1966
1966

Residents oppose razing of Garrett Street area

Description
  • Rev. Paul Williams, the pastor of Church of the Living God, has lived in the Garrett Street area for most of his life. In an interview with the Daily Progress, he says he opposes urban renewal in his neighborhood and that he will move to the county if the redevelopment project moves forward.
  • A group of civil rights advocates form Charlottesville’s Fair Housing Committee and issue a report on more than 70 ads of white people selling homes in the Daily Progress. Only one would sell to an African-American buyer. One person’s response was: “Mr. Michael would not be willing to talk to a Negro buyer. He says he’s afraid the neighbors would shoot him.” Another said: “Mrs. Ashcom says the owner is in Florida but she is certain the owner would not be willing to show the house to a Negro buyer as it would cause an uproar.”
Quote

Just behind the warehouses and two blocks south of Main Street in downtown Charlottesville lies a 40-acre tract known as the Garrett Street section. It is home to 170 families, most of them Negroes.

— Daily Progress, June 19, 1966, Charlottesville Slum Has Rural Atmosphere

The Reimagining of Friendship Court

INTRO
By Jordy Yager

The redevelopment of Friendship Court is slated to be the largest new construction of low-income housing undertaken in Charlottesville in more than two decades. The plan alone is groundbreaking, having been directly created by current Section 8 residents in partnership with Piedmont Housing Alliance. City staff calls it the most nuanced and complex plan they’ve ever encountered. It ambitiously attempts to balance promises of zero resident displacement with the city’s broader affordable housing needs, while also calling for hundreds of new, likely higher-income, residents to move in, as residents hope to de-stigmatize the lasting effects of poverty born out of generations of racist government policy and neglect.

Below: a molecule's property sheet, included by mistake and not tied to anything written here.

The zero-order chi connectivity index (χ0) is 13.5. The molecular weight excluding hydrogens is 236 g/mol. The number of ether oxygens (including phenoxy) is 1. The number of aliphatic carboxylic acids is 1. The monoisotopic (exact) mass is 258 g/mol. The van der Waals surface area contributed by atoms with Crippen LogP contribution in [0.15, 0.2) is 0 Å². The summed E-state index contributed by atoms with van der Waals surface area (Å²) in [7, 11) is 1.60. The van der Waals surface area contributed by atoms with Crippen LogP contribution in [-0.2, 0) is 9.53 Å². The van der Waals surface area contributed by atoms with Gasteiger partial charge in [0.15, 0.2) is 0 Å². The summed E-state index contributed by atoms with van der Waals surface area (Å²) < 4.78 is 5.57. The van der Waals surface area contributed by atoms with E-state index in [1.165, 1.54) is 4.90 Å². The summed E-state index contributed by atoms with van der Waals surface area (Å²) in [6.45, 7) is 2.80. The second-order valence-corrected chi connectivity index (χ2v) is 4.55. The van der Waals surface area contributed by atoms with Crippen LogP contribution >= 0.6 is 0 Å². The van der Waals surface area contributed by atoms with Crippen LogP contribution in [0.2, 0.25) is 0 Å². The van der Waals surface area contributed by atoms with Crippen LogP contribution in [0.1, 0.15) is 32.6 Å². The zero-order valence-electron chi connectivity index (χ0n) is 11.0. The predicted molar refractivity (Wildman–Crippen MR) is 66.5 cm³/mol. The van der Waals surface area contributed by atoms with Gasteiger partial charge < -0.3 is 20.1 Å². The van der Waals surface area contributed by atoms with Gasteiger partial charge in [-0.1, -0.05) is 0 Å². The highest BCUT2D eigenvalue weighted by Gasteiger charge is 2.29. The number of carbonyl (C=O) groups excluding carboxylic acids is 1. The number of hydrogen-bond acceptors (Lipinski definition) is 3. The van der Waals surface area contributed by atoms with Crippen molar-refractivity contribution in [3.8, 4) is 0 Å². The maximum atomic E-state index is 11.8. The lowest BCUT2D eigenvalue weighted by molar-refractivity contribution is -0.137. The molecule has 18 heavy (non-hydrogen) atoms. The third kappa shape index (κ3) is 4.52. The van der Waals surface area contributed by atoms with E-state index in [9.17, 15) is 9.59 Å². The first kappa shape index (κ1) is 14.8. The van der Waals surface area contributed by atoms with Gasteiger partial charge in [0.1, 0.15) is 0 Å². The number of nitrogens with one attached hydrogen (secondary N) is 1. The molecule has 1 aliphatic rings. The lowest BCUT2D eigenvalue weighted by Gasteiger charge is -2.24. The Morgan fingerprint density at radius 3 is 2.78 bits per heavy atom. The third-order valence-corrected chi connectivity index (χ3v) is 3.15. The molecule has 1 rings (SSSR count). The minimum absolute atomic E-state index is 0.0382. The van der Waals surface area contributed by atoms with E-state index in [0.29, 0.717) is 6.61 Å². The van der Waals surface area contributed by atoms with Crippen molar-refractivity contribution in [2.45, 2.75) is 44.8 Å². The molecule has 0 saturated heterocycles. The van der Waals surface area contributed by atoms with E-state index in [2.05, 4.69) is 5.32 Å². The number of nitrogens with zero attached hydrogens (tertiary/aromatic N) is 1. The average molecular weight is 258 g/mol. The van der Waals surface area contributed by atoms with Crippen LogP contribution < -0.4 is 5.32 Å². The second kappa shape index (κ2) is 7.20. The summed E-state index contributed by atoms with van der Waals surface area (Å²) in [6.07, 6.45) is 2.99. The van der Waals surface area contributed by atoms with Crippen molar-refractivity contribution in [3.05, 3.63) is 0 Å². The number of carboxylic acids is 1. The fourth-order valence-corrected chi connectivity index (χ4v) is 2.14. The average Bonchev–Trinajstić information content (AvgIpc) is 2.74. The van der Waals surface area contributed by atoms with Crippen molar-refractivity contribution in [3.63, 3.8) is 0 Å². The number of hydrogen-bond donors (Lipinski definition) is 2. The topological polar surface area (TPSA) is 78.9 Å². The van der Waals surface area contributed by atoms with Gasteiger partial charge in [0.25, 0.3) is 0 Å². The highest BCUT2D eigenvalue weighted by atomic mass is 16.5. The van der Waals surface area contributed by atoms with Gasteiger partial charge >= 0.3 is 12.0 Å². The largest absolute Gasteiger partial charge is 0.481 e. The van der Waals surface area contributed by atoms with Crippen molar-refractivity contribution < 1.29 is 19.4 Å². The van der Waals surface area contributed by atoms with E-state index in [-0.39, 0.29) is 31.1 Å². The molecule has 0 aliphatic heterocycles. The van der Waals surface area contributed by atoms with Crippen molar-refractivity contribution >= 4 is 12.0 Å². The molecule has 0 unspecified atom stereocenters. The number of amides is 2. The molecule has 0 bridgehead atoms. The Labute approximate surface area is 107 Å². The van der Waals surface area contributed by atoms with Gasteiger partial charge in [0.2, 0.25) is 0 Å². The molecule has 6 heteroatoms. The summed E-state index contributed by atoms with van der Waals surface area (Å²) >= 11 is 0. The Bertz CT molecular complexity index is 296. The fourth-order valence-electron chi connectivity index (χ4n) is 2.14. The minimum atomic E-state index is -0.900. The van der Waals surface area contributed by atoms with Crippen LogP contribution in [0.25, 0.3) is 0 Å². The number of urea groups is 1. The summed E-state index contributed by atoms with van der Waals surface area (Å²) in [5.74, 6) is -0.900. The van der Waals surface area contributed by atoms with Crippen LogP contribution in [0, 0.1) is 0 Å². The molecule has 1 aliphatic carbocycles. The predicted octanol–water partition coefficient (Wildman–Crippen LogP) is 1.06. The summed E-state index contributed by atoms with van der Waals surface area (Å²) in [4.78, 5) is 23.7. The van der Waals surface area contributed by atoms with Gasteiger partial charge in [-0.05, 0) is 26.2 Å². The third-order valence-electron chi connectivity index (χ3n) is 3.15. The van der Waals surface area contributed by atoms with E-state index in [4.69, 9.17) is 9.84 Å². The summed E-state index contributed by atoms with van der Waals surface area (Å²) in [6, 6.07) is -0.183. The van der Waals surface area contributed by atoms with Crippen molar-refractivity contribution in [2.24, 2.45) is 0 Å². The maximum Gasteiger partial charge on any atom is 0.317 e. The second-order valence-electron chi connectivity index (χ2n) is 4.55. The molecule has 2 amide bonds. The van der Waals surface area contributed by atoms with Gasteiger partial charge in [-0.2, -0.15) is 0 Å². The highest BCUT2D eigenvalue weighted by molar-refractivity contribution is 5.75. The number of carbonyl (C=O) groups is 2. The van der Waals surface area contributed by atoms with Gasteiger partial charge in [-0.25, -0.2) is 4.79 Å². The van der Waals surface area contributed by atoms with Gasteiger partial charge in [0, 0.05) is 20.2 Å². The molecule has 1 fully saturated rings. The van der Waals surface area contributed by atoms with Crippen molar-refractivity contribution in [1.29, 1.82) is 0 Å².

This year will be the make-or-break year for Friendship Court’s redevelopment efforts. Millions of dollars in city, federal, and private funding stand between the massive plan and the highly anticipated 2020 groundbreaking. And while the green lights have begun to align and most residents are excited, the plan has its critics — those who call for greater levels of resident autonomy, greater security measures to guard against social and cultural displacement, and greater reparations for past wrongs.

In crafting this project, we’ve tried to tackle all of this and more by separating the longer narratives into five major questions:

Part 1: What is the plan?
Part 2: How did we get here?
Part 3: Does mixed-income housing work?
Part 4: Who does Friendship Court belong to?
Part 5: What’s next?

But we also wanted to give you access to as much of our reporting as possible, so we’ve created a timeline that details the history of this area, dating back 150 years, through the use of more than 130 maps, documents, archived articles, and photographs. Similarly, we wanted you to actually hear each of the two dozen long-form interviews we conducted, and not merely the portions we’ve included in the individual stories. So we’ve included more than 300 audio clips throughout the story: in the articles, the timeline, and on each person’s profile page. Our hope is that with all this, more of the picture will begin to emerge, and that, as we stand ready to make powerful and significant changes in the city, we all can help craft the solutions.

Three things you can do to get involved